Space, object, and task selection

Lachter, Joel, Remington, Roger W. and Ruthruff, Eric (2009) Space, object, and task selection. Attention, Perception, & Psychophysics, 71 5: 995-1014. doi:10.3758/APP.71.5.995


Author Lachter, Joel
Remington, Roger W.
Ruthruff, Eric
Title Space, object, and task selection
Journal name Attention, Perception, & Psychophysics   Check publisher's open access policy
ISSN 1943-3921
Publication date 2009-07-01
Year available 2009
Sub-type Article (original research)
DOI 10.3758/APP.71.5.995
Volume 71
Issue 5
Start page 995
End page 1014
Total pages 20
Editor Jeremy M Wolfe
Place of publication United States
Publisher Psychonomic Society, Inc.
Collection year 2010
Language eng
Subject C1
17 Psychology and Cognitive Sciences
97 Expanding Knowledge
Abstract Within the field of selective attention, two separate literatures have developed, one examining the effect of selection of objects and another examining the effect of selection of features. The present study bridged these two traditions by examining the compatibility effects generated by two features of attended and unattended nontarget (foil) stimuli. On each trial, participants determined either the identity or the orientation of a visual stimulus. Spatial attention was controlled using cues (presented prior to the target frame) designed to involuntarily capture attention. We independently manipulated the stimulus dimension the participants prepared for and the stimulus dimension on which they actually executed the task. Preparation had little influence on the magnitude of compatibility effects from foil stimuli. For attended stimuli, the stimulus dimension used in executing the task produced large compatibility effects, regardless of whether that dimension was prepared. These and other compatibility effects (e.g., Stroop effects) are discussed in relation to an integrative model of attentional selection. The key assumptions are that (1) selection occurs at three distinct levels (space, object, and task), (2) spatial attention leads to semantic processing of all dimensions, and (3) features do not automatically activate responses unless that object is selected for action.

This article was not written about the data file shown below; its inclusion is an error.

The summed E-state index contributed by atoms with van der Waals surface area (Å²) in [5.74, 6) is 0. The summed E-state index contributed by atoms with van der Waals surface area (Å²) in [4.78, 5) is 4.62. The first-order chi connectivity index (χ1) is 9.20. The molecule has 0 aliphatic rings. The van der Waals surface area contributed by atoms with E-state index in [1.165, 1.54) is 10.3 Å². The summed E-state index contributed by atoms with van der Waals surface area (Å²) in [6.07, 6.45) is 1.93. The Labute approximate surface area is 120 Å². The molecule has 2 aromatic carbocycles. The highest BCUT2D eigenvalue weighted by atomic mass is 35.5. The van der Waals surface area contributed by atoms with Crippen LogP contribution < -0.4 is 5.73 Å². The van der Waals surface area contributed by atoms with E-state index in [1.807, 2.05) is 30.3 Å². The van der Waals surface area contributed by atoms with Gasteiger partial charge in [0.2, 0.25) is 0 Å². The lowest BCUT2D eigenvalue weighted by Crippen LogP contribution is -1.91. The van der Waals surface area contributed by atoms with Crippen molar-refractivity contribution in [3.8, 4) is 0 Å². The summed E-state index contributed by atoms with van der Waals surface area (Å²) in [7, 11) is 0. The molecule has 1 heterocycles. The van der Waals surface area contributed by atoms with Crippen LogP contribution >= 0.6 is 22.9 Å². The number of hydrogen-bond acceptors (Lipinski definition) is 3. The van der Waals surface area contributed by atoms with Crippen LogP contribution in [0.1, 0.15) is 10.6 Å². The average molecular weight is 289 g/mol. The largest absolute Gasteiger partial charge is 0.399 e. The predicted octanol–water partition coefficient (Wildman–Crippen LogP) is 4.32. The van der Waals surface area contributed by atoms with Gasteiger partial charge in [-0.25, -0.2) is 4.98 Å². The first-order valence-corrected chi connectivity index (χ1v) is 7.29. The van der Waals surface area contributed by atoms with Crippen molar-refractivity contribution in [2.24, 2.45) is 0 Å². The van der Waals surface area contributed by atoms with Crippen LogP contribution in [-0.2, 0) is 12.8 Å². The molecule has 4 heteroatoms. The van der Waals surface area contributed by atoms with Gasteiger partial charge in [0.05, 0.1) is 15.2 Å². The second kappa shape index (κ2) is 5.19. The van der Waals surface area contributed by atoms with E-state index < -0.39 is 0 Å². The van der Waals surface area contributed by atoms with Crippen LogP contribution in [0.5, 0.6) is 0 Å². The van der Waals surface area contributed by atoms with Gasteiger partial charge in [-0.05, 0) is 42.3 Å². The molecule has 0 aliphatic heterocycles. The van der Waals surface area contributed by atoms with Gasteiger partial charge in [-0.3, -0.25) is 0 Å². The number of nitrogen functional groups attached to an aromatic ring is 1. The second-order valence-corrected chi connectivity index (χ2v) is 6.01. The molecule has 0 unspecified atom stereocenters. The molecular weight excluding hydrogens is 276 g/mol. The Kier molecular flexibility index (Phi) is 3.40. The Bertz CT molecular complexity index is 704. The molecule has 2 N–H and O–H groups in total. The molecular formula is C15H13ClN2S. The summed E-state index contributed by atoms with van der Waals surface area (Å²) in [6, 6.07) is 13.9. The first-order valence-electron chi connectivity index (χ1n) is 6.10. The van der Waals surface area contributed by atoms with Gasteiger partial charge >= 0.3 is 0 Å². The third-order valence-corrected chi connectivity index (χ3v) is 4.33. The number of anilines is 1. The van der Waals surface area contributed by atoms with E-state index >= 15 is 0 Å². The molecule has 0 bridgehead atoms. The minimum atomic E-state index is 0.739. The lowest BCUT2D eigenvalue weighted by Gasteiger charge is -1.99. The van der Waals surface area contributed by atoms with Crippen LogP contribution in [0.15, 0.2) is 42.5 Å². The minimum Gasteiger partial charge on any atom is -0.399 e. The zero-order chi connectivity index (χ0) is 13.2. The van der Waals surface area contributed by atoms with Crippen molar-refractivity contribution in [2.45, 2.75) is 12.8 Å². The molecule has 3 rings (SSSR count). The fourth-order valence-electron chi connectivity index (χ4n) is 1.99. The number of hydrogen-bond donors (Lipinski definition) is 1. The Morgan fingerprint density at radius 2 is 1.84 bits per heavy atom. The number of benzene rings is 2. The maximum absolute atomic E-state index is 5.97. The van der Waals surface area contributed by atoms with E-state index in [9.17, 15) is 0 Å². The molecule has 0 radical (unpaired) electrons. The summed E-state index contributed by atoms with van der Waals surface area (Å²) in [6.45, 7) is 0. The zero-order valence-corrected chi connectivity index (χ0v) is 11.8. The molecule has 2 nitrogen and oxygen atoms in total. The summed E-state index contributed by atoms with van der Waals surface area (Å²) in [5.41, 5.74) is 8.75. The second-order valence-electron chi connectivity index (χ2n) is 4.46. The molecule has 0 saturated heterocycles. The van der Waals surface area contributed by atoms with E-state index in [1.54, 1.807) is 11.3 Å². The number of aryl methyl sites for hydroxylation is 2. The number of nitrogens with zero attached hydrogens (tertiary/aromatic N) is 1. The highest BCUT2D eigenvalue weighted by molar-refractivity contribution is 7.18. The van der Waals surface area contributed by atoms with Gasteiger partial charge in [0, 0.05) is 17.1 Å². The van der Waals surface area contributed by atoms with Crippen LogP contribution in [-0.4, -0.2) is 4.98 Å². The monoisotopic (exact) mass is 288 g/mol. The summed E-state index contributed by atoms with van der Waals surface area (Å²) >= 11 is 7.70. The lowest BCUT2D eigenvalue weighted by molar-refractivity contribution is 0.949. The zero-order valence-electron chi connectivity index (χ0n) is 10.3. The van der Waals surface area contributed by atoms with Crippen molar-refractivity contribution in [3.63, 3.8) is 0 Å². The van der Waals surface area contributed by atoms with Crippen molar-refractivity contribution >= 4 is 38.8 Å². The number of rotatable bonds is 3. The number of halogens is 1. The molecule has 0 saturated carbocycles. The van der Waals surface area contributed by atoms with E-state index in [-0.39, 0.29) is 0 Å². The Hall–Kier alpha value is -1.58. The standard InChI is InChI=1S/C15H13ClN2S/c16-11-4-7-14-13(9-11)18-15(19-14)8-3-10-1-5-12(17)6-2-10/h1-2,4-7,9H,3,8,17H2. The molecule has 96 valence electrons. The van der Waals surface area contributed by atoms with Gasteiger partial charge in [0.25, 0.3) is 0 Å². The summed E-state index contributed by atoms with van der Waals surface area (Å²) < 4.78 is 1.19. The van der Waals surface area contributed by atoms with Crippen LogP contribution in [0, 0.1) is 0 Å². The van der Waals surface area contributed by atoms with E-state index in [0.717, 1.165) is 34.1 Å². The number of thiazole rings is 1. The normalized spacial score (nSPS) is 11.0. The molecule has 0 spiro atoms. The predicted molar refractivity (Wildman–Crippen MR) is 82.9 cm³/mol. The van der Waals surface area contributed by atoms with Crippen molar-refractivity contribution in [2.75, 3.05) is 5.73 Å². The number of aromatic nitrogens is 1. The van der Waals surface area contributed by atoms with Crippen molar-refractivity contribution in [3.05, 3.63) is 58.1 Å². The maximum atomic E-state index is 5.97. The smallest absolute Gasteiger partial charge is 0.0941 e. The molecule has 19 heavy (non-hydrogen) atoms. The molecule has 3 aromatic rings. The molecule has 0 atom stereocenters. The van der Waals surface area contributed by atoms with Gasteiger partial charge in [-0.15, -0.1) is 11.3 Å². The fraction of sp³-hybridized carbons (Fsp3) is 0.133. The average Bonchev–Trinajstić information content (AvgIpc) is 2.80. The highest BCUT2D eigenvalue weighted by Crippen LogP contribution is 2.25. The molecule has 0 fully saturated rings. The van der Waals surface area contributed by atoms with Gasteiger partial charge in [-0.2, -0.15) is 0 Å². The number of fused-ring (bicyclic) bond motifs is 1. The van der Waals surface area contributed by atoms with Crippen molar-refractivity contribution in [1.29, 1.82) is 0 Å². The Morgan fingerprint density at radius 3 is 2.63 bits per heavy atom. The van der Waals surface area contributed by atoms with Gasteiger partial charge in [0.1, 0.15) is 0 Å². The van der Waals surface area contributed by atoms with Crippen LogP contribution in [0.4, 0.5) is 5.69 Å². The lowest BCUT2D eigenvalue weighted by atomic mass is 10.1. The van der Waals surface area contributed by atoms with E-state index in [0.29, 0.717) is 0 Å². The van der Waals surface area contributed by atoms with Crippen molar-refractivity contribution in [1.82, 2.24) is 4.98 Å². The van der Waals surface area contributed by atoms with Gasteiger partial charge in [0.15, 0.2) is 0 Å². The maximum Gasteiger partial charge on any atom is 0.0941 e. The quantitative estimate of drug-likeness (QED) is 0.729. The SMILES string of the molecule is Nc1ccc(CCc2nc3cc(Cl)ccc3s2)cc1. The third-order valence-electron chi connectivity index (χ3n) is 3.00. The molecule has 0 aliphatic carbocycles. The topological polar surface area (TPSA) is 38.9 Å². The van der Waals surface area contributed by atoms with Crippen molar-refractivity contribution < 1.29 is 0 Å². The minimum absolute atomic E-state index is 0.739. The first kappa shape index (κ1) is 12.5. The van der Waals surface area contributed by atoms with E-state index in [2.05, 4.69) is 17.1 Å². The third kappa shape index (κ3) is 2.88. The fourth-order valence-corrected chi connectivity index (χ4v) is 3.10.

Keyword VISUAL-ATTENTION
Q-Index Code C1
Q-Index Status Confirmed Code

Document type: Journal Article
Sub-type: Article (original research)
Collections: 2010 Higher Education Research Data Collection
School of Psychology Publications
 
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Created: Thu, 03 Sep 2009, 17:54:47 EST by Mr Andrew Martlew on behalf of School of Psychology